Prof. Frebel is an observational astronomer and astrophysicist. She received her PhD from the Australian National University's Mt. Stromlo Observatory in 2007 and did postdoctoral work as a WJ McDonald Fellow in Austin, TX (2006-2008) and as Clay Fellow at the Center for Astrophysics | Harvard & Smithsonian (CfA), in Cambridge, MA (2009-2012).
Prof. Frebel has received numerous honors and awards, including the 2010 Annie Jump Cannon Award (American Astronomical Society), a 2013 CAREER Award from the National Science Foundation, and in 2016 she was named one of ScienceNews Magazine's “Ten Scientists to Watch”. She was promoted to Associate Professor with tenure in 2018 and to full Professor in 2022.
Prof. Frebel has authored more than 120 papers in various refereed journals, including Nature. She also enjoys communicating science to the public through regular public lectures, magazine articles, interviews as well as her popular science book “Searching for the oldest stars: Ancient Relics from the Early Universe” (Princeton University Press).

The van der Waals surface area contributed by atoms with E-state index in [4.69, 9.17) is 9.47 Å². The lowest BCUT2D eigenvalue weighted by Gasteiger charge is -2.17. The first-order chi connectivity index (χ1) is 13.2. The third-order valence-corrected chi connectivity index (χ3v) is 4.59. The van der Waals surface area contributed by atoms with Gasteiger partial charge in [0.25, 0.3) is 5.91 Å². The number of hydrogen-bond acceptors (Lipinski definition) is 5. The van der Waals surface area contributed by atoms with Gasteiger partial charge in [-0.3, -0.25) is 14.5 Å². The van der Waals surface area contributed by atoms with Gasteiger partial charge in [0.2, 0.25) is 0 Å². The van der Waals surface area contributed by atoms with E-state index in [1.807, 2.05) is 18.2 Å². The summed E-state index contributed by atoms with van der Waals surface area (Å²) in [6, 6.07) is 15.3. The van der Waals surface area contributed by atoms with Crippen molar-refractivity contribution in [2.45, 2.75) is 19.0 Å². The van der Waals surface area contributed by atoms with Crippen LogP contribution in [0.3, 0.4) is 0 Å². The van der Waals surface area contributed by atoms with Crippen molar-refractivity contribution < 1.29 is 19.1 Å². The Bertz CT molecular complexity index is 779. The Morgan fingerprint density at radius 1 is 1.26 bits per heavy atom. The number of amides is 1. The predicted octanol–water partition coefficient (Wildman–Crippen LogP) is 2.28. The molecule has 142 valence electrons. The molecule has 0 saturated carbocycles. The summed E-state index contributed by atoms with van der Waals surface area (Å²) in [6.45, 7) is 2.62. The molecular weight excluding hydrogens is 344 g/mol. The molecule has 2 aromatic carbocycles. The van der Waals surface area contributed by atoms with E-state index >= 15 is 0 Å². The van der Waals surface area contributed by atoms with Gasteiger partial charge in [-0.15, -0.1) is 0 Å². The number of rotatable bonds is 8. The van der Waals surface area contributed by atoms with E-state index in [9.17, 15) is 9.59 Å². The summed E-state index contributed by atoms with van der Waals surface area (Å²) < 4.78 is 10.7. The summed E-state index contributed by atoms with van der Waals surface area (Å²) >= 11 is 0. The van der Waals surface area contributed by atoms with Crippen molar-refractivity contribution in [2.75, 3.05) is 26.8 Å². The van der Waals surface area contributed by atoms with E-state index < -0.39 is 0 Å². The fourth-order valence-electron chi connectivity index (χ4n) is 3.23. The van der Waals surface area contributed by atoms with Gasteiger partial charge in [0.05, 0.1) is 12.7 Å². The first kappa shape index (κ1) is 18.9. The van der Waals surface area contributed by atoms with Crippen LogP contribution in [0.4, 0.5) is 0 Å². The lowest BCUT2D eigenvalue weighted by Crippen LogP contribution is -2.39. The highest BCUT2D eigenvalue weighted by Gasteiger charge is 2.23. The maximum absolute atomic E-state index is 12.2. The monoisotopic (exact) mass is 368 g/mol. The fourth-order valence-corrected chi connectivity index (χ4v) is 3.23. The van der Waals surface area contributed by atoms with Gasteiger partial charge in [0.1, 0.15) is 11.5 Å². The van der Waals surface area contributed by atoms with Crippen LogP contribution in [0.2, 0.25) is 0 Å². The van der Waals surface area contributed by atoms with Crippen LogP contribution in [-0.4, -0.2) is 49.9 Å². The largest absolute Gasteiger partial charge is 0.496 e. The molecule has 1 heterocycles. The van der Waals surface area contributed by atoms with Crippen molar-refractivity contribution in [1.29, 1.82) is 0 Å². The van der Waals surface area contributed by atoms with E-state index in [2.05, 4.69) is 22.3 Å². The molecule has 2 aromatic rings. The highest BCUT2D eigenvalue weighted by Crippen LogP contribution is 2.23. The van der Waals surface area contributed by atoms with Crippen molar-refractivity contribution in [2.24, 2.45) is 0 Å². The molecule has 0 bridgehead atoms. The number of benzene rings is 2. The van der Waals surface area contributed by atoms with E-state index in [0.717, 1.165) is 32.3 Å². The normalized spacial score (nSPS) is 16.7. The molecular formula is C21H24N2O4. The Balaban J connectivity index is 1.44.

- Prof. Frebel's research interests broadly cover observational stellar astrophysics.
- Prof. Frebel is best known for her discoveries and spectroscopic analyses of the oldest, most metal-poor stars in the Milky Way and small dwarf galaxies.
- In 2005, Frebel discovered the star HE 1327-2326, which is the most iron-deficient star, stemming from a time very shortly after the Big Bang.